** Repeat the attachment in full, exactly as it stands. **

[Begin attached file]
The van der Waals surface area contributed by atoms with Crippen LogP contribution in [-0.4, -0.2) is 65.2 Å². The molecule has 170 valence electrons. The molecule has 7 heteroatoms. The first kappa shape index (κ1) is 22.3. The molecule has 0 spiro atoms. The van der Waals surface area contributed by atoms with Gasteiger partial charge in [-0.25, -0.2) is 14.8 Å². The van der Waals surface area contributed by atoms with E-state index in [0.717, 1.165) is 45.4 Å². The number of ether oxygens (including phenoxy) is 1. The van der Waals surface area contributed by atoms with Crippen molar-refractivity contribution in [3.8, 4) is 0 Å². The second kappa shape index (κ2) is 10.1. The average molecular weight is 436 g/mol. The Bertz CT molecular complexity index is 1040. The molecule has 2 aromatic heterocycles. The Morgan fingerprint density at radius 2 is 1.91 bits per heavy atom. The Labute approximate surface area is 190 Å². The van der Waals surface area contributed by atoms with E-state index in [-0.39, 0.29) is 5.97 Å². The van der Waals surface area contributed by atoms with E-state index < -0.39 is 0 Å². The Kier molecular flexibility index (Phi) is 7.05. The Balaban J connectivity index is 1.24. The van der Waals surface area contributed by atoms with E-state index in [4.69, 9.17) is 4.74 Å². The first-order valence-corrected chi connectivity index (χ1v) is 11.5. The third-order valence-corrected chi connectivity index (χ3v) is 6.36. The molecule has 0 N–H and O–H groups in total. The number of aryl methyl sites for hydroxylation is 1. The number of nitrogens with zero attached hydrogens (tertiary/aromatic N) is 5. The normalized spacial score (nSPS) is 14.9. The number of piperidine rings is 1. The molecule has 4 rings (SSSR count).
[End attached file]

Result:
The van der Waals surface area contributed by atoms with Crippen LogP contribution in [-0.4, -0.2) is 65.2 Å². The molecule has 170 valence electrons. The molecule has 7 heteroatoms. The first kappa shape index (κ1) is 22.3. The molecule has 0 spiro atoms. The van der Waals surface area contributed by atoms with Gasteiger partial charge in [-0.25, -0.2) is 14.8 Å². The van der Waals surface area contributed by atoms with E-state index in [0.717, 1.165) is 45.4 Å². The number of ether oxygens (including phenoxy) is 1. The van der Waals surface area contributed by atoms with Crippen molar-refractivity contribution in [3.8, 4) is 0 Å². The second kappa shape index (κ2) is 10.1. The average molecular weight is 436 g/mol. The Bertz CT molecular complexity index is 1040. The molecule has 2 aromatic heterocycles. The Morgan fingerprint density at radius 2 is 1.91 bits per heavy atom. The Labute approximate surface area is 190 Å². The van der Waals surface area contributed by atoms with E-state index in [-0.39, 0.29) is 5.97 Å². The van der Waals surface area contributed by atoms with E-state index < -0.39 is 0 Å². The Kier molecular flexibility index (Phi) is 7.05. The Balaban J connectivity index is 1.24. The van der Waals surface area contributed by atoms with E-state index in [4.69, 9.17) is 4.74 Å². The first-order valence-corrected chi connectivity index (χ1v) is 11.5. The third-order valence-corrected chi connectivity index (χ3v) is 6.36. The molecule has 0 N–H and O–H groups in total. The number of aryl methyl sites for hydroxylation is 1. The number of nitrogens with zero attached hydrogens (tertiary/aromatic N) is 5. The normalized spacial score (nSPS) is 14.9. The number of piperidine rings is 1. The molecule has 4 rings (SSSR count).